Many cars are so middle-of-the-road in so many ways that nothing about them, good or bad, is memorable. You know they’re out there, somewhere, carrying on in quiet servitude. Some of them even have sport packages and/or sports appearance packages in a failed attempt to lift them above the mundane. And then there’s the Chevrolet Cobalt SS, a vehicle from the same school that somehow manages to rise above its station in life. If only just.
The Cobalt isn’t a bad-looking car…if you stand 50 feet away and view it with 2004 eyes from an angle that doesn’t include the front end. Unfortunately, it’s necessary to get much closer to drive the car, and you can’t always approach it from the rear quarter, where the coupe’s clean sweep of a roofline comes off to best effect. Once you’ve seen the wide, uneven gaps around the googly headlamps, it’s hard to forget them. At least the “look at me I’m 17” rear wing is off the standard features list.
Every time you get in the Cobalt, the hard plastic oval door pulls will answer “Can the interior of the Mk IV Jetta be reproduced for half of VW’s cost?” with “no, no it can’t.” The other interior surfaces don’t rise much above the dime store door pulls. If you coat cheap plastic with silver paint, it still looks cheap. Cheaper, in fact.
Every penny saved on the interior went into the engine. The original Cobalt SS’ supercharger has been dumped in favor of a turbo abetted by direct injection. Literage remains 2.0, but peak horsepower jumps from 205 to 260. And this power isn’t all up high: torque reaches 260 foot-pounds at 2,000 rpm, and stays there until just before the 5,300 rpm power peak.
This isn’t the best engine— or car— for doing what most Cobalt’s do best: toodle around town. Get on the throttle, then change your mind, and the engine gives a little kick when the boost you requested a second ago— but no longer desire— arrives anyway. The manual shifter is better than GM’s usual stick-in-a-bucket-of-balls. But smooth shifts aren’t effortless in casual driving. Road noise is on the high side, and the ride can get busy. (Much more livable than a late model Evo or STI, though.)
But who buys a track-tuned 260-horsepower compact for grocery runs? Go for big numbers on the goofy-looking but addictively entertaining pillar-mounted “Performance Display” and good stuff happens. From the engine, there’s none of the on-off behavior that once defined high-pressure turbos. Boost comes on smoothly, with a clearly audible whistle but no sudden surges and little lag. This refinement isn’t all for the best: the Cobalt’s 2.0 doesn’t deliver the midrange punch of the larger turbo fours in some competitors, and as a result the car doesn’t feel as quick as it is. But make no mistake; with this much power in a 2,975-pound coupe, the Cobalt SS is very quick, and it’s easy to end up well over the posted limit. Which is where the firm, fade-free Brembos come in handy.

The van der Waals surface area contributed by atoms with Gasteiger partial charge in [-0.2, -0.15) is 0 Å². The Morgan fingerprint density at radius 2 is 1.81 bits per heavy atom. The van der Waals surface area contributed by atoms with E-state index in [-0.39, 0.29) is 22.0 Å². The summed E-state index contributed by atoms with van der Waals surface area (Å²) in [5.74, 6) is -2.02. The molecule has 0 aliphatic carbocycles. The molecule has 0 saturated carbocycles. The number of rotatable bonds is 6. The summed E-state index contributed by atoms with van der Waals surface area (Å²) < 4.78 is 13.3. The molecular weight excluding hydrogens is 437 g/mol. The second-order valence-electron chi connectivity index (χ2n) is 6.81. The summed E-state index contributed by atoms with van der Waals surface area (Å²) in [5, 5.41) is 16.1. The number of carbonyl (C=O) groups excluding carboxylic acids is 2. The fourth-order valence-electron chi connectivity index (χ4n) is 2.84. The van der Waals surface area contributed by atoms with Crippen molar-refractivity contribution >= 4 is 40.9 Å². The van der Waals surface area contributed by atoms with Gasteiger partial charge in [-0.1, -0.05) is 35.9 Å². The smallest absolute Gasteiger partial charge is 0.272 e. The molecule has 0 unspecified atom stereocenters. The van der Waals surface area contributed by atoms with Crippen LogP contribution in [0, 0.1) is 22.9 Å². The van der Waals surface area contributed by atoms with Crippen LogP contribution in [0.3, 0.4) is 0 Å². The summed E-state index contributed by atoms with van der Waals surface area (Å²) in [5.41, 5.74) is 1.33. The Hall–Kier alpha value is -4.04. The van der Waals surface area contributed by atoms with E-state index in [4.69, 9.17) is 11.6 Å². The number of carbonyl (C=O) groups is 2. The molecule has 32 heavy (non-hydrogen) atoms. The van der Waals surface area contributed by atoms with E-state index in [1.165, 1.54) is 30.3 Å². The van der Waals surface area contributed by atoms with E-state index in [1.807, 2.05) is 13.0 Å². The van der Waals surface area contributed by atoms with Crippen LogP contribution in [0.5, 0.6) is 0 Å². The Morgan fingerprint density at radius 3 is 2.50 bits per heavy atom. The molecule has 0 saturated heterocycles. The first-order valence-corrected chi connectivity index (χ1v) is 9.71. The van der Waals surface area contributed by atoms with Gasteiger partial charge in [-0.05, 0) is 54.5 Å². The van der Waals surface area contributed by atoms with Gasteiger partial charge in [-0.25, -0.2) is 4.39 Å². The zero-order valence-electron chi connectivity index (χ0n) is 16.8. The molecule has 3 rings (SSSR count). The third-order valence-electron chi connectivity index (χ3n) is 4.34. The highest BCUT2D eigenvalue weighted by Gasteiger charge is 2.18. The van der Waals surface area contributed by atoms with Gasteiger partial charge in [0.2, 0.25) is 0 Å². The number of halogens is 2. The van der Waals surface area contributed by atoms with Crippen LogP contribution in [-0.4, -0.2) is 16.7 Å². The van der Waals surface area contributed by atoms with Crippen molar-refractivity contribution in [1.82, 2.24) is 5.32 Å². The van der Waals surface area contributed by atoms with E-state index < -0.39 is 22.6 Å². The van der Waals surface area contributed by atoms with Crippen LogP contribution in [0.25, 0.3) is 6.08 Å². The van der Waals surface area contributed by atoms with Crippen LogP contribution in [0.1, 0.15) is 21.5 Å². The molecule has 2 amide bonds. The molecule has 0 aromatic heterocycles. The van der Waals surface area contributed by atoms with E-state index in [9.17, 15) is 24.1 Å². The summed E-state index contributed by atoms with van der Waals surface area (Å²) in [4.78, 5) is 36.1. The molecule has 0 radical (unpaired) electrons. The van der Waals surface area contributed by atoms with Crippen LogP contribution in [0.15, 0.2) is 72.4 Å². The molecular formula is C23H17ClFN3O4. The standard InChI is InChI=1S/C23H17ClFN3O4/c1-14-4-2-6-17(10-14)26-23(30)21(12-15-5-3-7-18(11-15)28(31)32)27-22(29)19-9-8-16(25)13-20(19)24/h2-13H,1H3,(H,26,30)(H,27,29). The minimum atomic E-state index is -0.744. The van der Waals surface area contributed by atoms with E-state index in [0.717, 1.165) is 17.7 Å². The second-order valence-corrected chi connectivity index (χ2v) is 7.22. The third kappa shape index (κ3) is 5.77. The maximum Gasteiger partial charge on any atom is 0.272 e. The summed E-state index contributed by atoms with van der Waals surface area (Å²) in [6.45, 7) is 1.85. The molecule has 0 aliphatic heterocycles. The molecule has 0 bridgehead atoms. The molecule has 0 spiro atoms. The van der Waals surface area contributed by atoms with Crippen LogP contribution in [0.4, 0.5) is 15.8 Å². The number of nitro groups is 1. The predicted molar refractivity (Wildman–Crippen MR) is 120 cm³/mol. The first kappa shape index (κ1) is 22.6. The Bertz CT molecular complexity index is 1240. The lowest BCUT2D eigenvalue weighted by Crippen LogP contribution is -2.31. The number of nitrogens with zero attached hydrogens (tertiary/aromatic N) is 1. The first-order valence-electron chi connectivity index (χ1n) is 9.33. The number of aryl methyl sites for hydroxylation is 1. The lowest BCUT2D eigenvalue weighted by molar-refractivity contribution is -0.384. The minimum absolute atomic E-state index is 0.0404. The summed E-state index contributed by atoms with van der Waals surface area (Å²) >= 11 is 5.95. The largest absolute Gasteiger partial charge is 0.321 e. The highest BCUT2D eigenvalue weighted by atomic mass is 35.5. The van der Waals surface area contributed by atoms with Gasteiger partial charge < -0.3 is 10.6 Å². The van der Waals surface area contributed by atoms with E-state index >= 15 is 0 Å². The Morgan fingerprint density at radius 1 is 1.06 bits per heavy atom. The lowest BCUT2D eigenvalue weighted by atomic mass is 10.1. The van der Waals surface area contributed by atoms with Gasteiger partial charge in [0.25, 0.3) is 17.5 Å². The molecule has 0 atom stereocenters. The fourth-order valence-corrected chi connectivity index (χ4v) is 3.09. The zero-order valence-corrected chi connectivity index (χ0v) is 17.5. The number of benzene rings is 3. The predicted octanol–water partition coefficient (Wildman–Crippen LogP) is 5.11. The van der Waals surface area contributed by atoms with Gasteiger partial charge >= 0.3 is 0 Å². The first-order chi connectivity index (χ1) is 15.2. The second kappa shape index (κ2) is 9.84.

The Cobalt SS is a relatively light compact with 260 foot-pounds of torque shunted entirely through the front wheels. So of course there’s torque steer. But not too much. GM firmed up the electric-assist steering, and then firmed it up some more. So, when you lay into the throttle, the steering merely takes a set a few degrees off center rather than yanking the car towards the curb. Traction is aided by an optional limited-slip diff (you want it).
The steering isn’t chatty— the war against torque steer has a price— but natural weighting and an urge to turn (when not at WOT) compensate. The chassis’ balance and composure belie its nose-heavy weight distribution and twist-beam rear axle, while roll in turns is minimal. The grip of the tires on asphalt is only exceeded by that of the heavily bolstered, faux suede-trimmed buckets on your…torso. Instrumented tests reinforce these impressions: on a curvy track the Cobalt SS can shame any other U.S.-market sport compact, even the Evo and STI.
But you don’t need a track to enjoy this car. There’s a non-monetary benefit to cheap: the Cobalt SS team was free to pursue the visceral thrill of driving in a way that the developers of BMWs (and wannabe BMWs) are not, post-Lexus. Simply put, the Cobalt SS is fun.
If you’re willing to forgive the SS its residual Cobaltness (you won’t be able to forget it). you can take home the top-performing sport compact for a price in the lower twenties. If you can’t, the Cruze is coming.
But the Cruze will be heavier. And it will still be WWD (Wrong Wheel-Drive). Which makes one wonder: if GM’s track addicts can make a Cobalt handle this well, what could they do with a compact rear-wheel-drive chassis unencumbered by BMW envy? Put the turbo 2.0 into that chassis, avoid aesthetically off-putting trim, price the combo in the mid-twenties, and you’d have a compact that wouldn’t need to be renamed with every redesign. We’d all forget that the Corvair, Vega, Cavalier, and Cobalt ever existed.